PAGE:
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NGC 4565 (Spiral Galaxy)
Ray Petersen

Spiral Galaxy, NGC 4565

Dubbed "the Needle Galaxy" because of its recognizable narrow shape, this spiral galaxy was first spotted by Sir William Herschel (1738-1822) in 1785 (Herschel is known for having discovered the planet Uranus). NGC4565 is famous for being an exemplary edge-on spiral galaxy and is located some 30 million light-years away in the constellation Coma Berenices (meaning "Berenice's Hair"). The Needle Galaxy displays a bright yellowish central bulge that juts out above impressive dust lanes.

The galaxy's bulging central core is dominated by light from a population of older, yellowish stars. Surrounding it are eye-catching dust lanes that make up most of its size. Our galaxy would not look vastly different from this one if observed from the right position. The distance to this galaxy is estimated to be 30 million light years; we find a maximum angular size of 799.1 arcseconds, which corresponds to a linear size of 116.224.274 light years. Our galaxy is roughly 100,000 light-years in diameter, which is similar to the diameter of The Needle Galaxy.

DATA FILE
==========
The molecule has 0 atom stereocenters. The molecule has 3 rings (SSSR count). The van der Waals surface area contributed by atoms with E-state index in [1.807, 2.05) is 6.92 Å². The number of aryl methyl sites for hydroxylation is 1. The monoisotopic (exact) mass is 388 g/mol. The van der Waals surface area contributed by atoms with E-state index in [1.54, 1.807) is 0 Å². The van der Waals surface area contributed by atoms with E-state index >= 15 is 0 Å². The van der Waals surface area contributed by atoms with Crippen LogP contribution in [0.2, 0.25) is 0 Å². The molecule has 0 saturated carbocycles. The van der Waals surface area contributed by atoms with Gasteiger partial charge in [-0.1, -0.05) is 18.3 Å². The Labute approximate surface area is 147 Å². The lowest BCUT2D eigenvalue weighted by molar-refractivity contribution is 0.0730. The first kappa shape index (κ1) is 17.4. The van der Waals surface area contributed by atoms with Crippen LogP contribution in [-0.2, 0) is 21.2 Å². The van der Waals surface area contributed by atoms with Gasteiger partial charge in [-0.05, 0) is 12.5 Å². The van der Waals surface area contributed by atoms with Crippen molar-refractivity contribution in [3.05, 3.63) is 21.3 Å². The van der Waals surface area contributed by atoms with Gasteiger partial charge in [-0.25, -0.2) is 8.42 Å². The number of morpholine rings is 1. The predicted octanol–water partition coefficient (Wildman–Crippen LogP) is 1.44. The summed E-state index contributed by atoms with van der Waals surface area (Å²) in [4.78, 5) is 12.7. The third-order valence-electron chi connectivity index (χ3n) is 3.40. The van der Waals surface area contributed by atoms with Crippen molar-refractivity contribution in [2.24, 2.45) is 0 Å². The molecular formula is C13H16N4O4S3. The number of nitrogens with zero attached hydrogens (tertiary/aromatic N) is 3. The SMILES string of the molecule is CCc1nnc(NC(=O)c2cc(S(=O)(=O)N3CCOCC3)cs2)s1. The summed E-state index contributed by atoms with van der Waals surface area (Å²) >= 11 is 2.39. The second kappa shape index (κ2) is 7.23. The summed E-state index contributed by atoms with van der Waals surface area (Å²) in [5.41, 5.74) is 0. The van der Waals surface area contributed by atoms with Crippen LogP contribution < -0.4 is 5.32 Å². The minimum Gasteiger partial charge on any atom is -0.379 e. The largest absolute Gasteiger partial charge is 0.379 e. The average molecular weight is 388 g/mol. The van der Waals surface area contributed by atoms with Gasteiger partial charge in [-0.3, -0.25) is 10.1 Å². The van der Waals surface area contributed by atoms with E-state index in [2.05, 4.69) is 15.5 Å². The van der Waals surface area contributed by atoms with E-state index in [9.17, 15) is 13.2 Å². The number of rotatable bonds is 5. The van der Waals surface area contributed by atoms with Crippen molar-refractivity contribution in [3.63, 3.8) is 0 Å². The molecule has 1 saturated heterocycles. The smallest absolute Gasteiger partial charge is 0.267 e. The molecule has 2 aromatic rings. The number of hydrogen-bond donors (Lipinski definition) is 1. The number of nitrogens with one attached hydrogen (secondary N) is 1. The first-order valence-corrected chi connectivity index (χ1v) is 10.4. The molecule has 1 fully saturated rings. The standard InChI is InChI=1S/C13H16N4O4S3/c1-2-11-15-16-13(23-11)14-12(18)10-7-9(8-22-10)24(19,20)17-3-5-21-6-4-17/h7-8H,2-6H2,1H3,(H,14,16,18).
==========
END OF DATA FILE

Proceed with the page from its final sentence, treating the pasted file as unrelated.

References:

 

European Southern Observatory. "Spiral Galaxy NGC 4565." 10 August 2005. http://www.eso.org/public/images/eso0525a/

Bruce Hugo and Leslie Gaul. "NGC4565: Galaxy on the Edge." Astronomy Picture of the Day. 2004 April 9 <http://apod.nasa.gov/apod/ap040409 .html>

Right Ascension (J2000) 12:36:18
Declination (J2000) 25:59:00
Filters used B (Blue), C (Clear), R (Red), V (Green)
Exposure time per filter B, V, and R (300s); C (60s x 5)
Date observed March 23, 0304 UT

 

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